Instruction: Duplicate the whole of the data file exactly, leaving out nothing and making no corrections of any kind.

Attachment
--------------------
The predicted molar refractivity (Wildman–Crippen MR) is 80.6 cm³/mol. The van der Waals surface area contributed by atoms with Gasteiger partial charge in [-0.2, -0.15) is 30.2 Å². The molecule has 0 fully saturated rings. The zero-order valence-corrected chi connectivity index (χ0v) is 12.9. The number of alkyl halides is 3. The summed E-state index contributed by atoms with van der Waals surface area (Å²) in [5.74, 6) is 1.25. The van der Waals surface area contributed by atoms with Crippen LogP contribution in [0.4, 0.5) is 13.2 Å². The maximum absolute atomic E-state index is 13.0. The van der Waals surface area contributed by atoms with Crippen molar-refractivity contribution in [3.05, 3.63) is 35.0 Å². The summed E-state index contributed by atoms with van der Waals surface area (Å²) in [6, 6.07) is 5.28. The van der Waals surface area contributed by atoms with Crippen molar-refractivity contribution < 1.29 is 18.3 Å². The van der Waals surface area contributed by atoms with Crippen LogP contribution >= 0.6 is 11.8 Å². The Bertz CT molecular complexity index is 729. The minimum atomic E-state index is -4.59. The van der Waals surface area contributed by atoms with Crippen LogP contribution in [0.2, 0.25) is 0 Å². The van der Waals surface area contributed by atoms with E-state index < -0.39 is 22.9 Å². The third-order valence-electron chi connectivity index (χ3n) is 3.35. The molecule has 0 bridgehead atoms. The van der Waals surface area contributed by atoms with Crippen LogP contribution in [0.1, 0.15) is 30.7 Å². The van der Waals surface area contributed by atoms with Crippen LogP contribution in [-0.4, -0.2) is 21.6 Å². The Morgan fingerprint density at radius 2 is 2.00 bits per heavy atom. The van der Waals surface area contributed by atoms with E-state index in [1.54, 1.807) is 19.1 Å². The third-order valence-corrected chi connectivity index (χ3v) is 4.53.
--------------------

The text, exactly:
The predicted molar refractivity (Wildman–Crippen MR) is 80.6 cm³/mol. The van der Waals surface area contributed by atoms with Gasteiger partial charge in [-0.2, -0.15) is 30.2 Å². The molecule has 0 fully saturated rings. The zero-order valence-corrected chi connectivity index (χ0v) is 12.9. The number of alkyl halides is 3. The summed E-state index contributed by atoms with van der Waals surface area (Å²) in [5.74, 6) is 1.25. The van der Waals surface area contributed by atoms with Crippen LogP contribution in [0.4, 0.5) is 13.2 Å². The maximum absolute atomic E-state index is 13.0. The van der Waals surface area contributed by atoms with Crippen molar-refractivity contribution in [3.05, 3.63) is 35.0 Å². The summed E-state index contributed by atoms with van der Waals surface area (Å²) in [6, 6.07) is 5.28. The van der Waals surface area contributed by atoms with Crippen molar-refractivity contribution < 1.29 is 18.3 Å². The van der Waals surface area contributed by atoms with Crippen LogP contribution >= 0.6 is 11.8 Å². The Bertz CT molecular complexity index is 729. The minimum atomic E-state index is -4.59. The van der Waals surface area contributed by atoms with Crippen LogP contribution in [0.2, 0.25) is 0 Å². The van der Waals surface area contributed by atoms with E-state index < -0.39 is 22.9 Å². The third-order valence-electron chi connectivity index (χ3n) is 3.35. The molecule has 0 bridgehead atoms. The van der Waals surface area contributed by atoms with Crippen LogP contribution in [0.1, 0.15) is 30.7 Å². The van der Waals surface area contributed by atoms with Crippen LogP contribution in [-0.4, -0.2) is 21.6 Å². The Morgan fingerprint density at radius 2 is 2.00 bits per heavy atom. The van der Waals surface area contributed by atoms with E-state index in [1.54, 1.807) is 19.1 Å². The third-order valence-corrected chi connectivity index (χ3v) is 4.53.